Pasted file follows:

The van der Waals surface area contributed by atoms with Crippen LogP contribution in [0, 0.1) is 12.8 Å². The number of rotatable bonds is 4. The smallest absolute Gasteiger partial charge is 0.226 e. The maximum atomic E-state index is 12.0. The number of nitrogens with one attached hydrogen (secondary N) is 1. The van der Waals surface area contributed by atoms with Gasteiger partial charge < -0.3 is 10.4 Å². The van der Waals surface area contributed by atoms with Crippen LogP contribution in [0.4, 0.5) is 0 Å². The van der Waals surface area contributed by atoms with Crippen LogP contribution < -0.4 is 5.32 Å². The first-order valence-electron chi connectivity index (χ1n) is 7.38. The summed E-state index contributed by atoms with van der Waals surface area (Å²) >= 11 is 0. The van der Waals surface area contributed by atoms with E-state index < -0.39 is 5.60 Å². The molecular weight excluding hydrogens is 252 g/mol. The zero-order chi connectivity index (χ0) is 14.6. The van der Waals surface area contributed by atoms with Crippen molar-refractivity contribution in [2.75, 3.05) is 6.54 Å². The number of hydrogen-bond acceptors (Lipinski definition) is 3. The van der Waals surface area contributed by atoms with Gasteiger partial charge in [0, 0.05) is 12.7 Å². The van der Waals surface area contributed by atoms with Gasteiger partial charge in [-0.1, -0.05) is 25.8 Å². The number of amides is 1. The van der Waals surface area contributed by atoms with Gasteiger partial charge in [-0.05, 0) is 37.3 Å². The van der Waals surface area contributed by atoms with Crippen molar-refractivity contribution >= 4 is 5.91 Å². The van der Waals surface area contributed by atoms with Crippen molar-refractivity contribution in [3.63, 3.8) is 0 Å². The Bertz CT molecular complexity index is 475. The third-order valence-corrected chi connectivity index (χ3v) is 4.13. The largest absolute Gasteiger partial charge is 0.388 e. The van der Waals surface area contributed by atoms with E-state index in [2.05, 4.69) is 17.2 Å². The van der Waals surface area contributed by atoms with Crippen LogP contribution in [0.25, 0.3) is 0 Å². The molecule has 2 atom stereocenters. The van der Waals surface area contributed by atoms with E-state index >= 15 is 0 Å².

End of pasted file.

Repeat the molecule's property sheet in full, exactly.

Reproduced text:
The van der Waals surface area contributed by atoms with Crippen LogP contribution in [0, 0.1) is 12.8 Å². The number of rotatable bonds is 4. The smallest absolute Gasteiger partial charge is 0.226 e. The maximum atomic E-state index is 12.0. The number of nitrogens with one attached hydrogen (secondary N) is 1. The van der Waals surface area contributed by atoms with Gasteiger partial charge < -0.3 is 10.4 Å². The van der Waals surface area contributed by atoms with Crippen LogP contribution in [0.4, 0.5) is 0 Å². The van der Waals surface area contributed by atoms with Crippen LogP contribution < -0.4 is 5.32 Å². The first-order valence-electron chi connectivity index (χ1n) is 7.38. The summed E-state index contributed by atoms with van der Waals surface area (Å²) >= 11 is 0. The van der Waals surface area contributed by atoms with E-state index < -0.39 is 5.60 Å². The molecular weight excluding hydrogens is 252 g/mol. The zero-order chi connectivity index (χ0) is 14.6. The van der Waals surface area contributed by atoms with Crippen molar-refractivity contribution in [2.75, 3.05) is 6.54 Å². The number of hydrogen-bond acceptors (Lipinski definition) is 3. The van der Waals surface area contributed by atoms with Gasteiger partial charge in [0, 0.05) is 12.7 Å². The van der Waals surface area contributed by atoms with Gasteiger partial charge in [-0.1, -0.05) is 25.8 Å². The number of amides is 1. The van der Waals surface area contributed by atoms with Gasteiger partial charge in [-0.05, 0) is 37.3 Å². The van der Waals surface area contributed by atoms with Crippen molar-refractivity contribution >= 4 is 5.91 Å². The van der Waals surface area contributed by atoms with Crippen molar-refractivity contribution in [3.63, 3.8) is 0 Å². The Bertz CT molecular complexity index is 475. The third-order valence-corrected chi connectivity index (χ3v) is 4.13. The largest absolute Gasteiger partial charge is 0.388 e. The van der Waals surface area contributed by atoms with E-state index in [2.05, 4.69) is 17.2 Å². The van der Waals surface area contributed by atoms with Crippen LogP contribution in [0.25, 0.3) is 0 Å². The molecule has 2 atom stereocenters. The van der Waals surface area contributed by atoms with E-state index >= 15 is 0 Å².